That may well be true. New Zealand’s largest company does not react to “one-off things”.
Whether or not the co-operative’s troubled investment in China’s Beingmate should have prompted the chief executive to go, Fonterra has proved itself to be above reacting to its troubles.
Time after time, the co-operative’s missteps have made its top management and board of directors appear tone deaf and flat-footed. Why should it react now?
The troubles with Beingmate are major, especially after it emerged that it chose to invest over becoming a cornerstone shareholder in A2, the wildly successful producer.
And it is not the first time the company has been in trouble in China.
While the Sanlu melamine milk tainting scandal preceded Spierings, there were repeated troubles under his watch.
Fonterra and MPI sat quietly on news that trace levels of nitrogen inhibitor DCD had been discovered in milk. When in early 2013 the news was inconspicuously announced, in a way it was hoped would keep the issue quiet, Fonterra blamed the media when it created a storm.
If farmers hoped lessons may have been taken from DCD, only months later the company was dealing with a much larger problem.
Late on a Friday night, Fonterra revealed that a product used as an ingredient in infant formula might contain a bacteria that caused botulism, a potentially fatal form of food poisoning.
In the days following that news, Fonterra seemed have a surprising amount of trouble tracking down the product.
Although it ultimately proved to be a false alarm, the Prime Minister had to personally travel to China to give one of the world’s least transparent countries reassurances about New Zealand’s food safety standards.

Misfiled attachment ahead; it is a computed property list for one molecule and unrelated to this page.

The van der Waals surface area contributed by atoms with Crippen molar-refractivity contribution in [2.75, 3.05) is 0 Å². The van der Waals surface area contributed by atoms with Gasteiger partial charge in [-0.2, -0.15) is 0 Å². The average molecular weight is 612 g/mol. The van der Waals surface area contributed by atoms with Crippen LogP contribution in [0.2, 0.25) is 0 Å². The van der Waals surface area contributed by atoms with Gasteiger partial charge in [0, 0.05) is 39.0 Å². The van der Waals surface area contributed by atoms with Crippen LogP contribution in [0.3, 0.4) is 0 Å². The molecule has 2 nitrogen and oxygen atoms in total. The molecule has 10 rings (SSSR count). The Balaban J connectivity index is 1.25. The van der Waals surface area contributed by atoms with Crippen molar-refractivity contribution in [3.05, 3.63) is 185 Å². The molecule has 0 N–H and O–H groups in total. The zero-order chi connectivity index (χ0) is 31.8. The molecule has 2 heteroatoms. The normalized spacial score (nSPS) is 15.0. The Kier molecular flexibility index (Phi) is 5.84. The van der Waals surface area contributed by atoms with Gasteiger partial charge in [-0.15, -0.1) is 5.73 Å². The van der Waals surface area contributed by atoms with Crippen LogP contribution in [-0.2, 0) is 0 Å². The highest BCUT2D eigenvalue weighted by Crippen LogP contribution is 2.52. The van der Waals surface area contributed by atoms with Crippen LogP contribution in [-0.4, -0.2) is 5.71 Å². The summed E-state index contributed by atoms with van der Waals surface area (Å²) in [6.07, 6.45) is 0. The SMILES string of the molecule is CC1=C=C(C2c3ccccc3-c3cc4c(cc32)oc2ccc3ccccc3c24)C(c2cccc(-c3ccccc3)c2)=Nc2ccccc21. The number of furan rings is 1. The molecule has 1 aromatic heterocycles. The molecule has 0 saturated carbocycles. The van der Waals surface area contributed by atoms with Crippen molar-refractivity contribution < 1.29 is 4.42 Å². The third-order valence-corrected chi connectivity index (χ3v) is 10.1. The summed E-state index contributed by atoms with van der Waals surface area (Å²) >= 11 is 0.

During the visit, Wilson flatly denied he was even embarrassed by the trip.
But if Spierings wasn’t going to lose his job over that kind of diplomatic humiliation, why should a bad investment decision make a difference?
Although the company would be fined by the Wellington District Court over food safety breaches, and later ordered to pay $183 million in recall costs to Danone, Fonterra insisted it had always acted in the best interests of consumers and the co-operative.
Fonterra’s chairman and chief executive sailed above other troubles. When times were tough in early 2016, as global prices sank, the company used a time-honoured trick to improve cash flow: delay paying your bills.
Companies were told they would have to wait up to 90 days to get what they were owed.
Thousands of suppliers across the country were affected. A decision made by the corporate office ended up pitting farmers against small business owners across the country.
National Party MPs were publicly accusing the company of not caring about suppliers and discussing “inviting” management to front the party caucus.
Surely this should have been a hint that the company was off-side with its base.
There were bonus payments while farmers were losing money.
As water quality became an issue of national debate, Fonterra allowed the battle to go on around it.
In August, a group of leading figures signed the Farming Leaders’ Pledge, setting a worthy (if slightly vague) goal of making New Zealand rivers swimmable.
While Fonterra chairman John Wilson signed up to the pledge, he was apparently too busy to attend the launch. That no one attended the launch in his place was striking.
Fonterra has never appeared more nimble than when it announced Spierings’ departure, midway through a press conference at which it was expected that he and Wilson would face calls to quit anyway.
Wilson faces a re-election vote at this year’s AGM, which could shape up as a test of his legacy.
Unless, of course, he elects to stand down, for reasons which will have nothing to do with all the one-off problems.
By: HAMISH RUTHERFORD